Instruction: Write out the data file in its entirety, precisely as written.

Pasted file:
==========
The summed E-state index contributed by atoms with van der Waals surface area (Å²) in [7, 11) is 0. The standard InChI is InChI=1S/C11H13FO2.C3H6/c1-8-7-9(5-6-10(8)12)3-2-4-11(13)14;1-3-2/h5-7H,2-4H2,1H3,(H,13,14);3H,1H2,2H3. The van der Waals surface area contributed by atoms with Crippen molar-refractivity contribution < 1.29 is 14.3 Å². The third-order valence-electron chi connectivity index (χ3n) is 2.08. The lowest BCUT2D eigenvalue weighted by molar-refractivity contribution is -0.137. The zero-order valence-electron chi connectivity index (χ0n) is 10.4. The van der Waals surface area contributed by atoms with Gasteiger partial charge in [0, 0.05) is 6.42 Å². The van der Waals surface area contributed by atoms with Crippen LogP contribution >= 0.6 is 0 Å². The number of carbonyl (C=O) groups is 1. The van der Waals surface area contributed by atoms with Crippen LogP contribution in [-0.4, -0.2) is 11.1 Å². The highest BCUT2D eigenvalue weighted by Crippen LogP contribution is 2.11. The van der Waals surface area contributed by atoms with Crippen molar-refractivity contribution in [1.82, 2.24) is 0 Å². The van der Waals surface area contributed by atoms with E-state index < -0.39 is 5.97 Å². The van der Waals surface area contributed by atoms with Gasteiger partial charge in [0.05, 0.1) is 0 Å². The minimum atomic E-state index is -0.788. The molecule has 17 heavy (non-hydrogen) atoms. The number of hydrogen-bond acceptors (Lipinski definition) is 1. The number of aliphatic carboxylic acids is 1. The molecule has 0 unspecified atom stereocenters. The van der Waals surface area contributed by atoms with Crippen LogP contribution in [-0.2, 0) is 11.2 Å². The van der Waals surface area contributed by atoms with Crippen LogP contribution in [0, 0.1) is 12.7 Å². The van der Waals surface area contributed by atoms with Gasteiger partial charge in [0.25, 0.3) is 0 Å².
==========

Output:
The summed E-state index contributed by atoms with van der Waals surface area (Å²) in [7, 11) is 0. The standard InChI is InChI=1S/C11H13FO2.C3H6/c1-8-7-9(5-6-10(8)12)3-2-4-11(13)14;1-3-2/h5-7H,2-4H2,1H3,(H,13,14);3H,1H2,2H3. The van der Waals surface area contributed by atoms with Crippen molar-refractivity contribution < 1.29 is 14.3 Å². The third-order valence-electron chi connectivity index (χ3n) is 2.08. The lowest BCUT2D eigenvalue weighted by molar-refractivity contribution is -0.137. The zero-order valence-electron chi connectivity index (χ0n) is 10.4. The van der Waals surface area contributed by atoms with Gasteiger partial charge in [0, 0.05) is 6.42 Å². The van der Waals surface area contributed by atoms with Crippen LogP contribution >= 0.6 is 0 Å². The number of carbonyl (C=O) groups is 1. The van der Waals surface area contributed by atoms with Crippen LogP contribution in [-0.4, -0.2) is 11.1 Å². The highest BCUT2D eigenvalue weighted by Crippen LogP contribution is 2.11. The van der Waals surface area contributed by atoms with Crippen molar-refractivity contribution in [1.82, 2.24) is 0 Å². The van der Waals surface area contributed by atoms with E-state index < -0.39 is 5.97 Å². The van der Waals surface area contributed by atoms with Gasteiger partial charge in [0.05, 0.1) is 0 Å². The minimum atomic E-state index is -0.788. The molecule has 17 heavy (non-hydrogen) atoms. The number of hydrogen-bond acceptors (Lipinski definition) is 1. The number of aliphatic carboxylic acids is 1. The molecule has 0 unspecified atom stereocenters. The van der Waals surface area contributed by atoms with Crippen LogP contribution in [-0.2, 0) is 11.2 Å². The van der Waals surface area contributed by atoms with Crippen LogP contribution in [0, 0.1) is 12.7 Å². The van der Waals surface area contributed by atoms with Gasteiger partial charge in [0.25, 0.3) is 0 Å².